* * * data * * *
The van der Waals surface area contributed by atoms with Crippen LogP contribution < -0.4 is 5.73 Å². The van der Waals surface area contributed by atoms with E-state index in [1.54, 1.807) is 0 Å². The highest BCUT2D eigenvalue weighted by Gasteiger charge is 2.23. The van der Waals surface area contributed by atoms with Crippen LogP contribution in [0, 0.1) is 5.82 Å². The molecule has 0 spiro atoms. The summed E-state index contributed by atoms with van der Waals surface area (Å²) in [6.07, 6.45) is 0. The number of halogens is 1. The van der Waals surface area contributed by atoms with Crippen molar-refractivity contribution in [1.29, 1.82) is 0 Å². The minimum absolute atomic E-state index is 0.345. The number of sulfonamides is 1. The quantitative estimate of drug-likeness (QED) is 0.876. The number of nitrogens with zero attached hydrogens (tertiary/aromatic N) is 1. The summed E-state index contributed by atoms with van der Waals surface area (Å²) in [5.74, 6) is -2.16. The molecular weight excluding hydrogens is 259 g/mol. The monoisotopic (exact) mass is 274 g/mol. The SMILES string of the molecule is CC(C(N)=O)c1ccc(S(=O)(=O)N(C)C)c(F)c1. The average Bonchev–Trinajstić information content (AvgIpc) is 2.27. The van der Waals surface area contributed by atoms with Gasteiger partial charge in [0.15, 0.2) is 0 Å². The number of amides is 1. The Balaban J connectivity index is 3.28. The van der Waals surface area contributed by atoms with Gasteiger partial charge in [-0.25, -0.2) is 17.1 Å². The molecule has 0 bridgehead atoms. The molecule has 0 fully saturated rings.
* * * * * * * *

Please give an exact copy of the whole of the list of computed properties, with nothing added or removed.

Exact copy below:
The van der Waals surface area contributed by atoms with Crippen LogP contribution < -0.4 is 5.73 Å². The van der Waals surface area contributed by atoms with E-state index in [1.54, 1.807) is 0 Å². The highest BCUT2D eigenvalue weighted by Gasteiger charge is 2.23. The van der Waals surface area contributed by atoms with Crippen LogP contribution in [0, 0.1) is 5.82 Å². The molecule has 0 spiro atoms. The summed E-state index contributed by atoms with van der Waals surface area (Å²) in [6.07, 6.45) is 0. The number of halogens is 1. The van der Waals surface area contributed by atoms with Crippen molar-refractivity contribution in [1.29, 1.82) is 0 Å². The minimum absolute atomic E-state index is 0.345. The number of sulfonamides is 1. The quantitative estimate of drug-likeness (QED) is 0.876. The number of nitrogens with zero attached hydrogens (tertiary/aromatic N) is 1. The summed E-state index contributed by atoms with van der Waals surface area (Å²) in [5.74, 6) is -2.16. The molecular weight excluding hydrogens is 259 g/mol. The monoisotopic (exact) mass is 274 g/mol. The SMILES string of the molecule is CC(C(N)=O)c1ccc(S(=O)(=O)N(C)C)c(F)c1. The average Bonchev–Trinajstić information content (AvgIpc) is 2.27. The van der Waals surface area contributed by atoms with Gasteiger partial charge in [0.15, 0.2) is 0 Å². The number of amides is 1. The Balaban J connectivity index is 3.28. The van der Waals surface area contributed by atoms with Gasteiger partial charge in [-0.25, -0.2) is 17.1 Å². The molecule has 0 bridgehead atoms. The molecule has 0 fully saturated rings.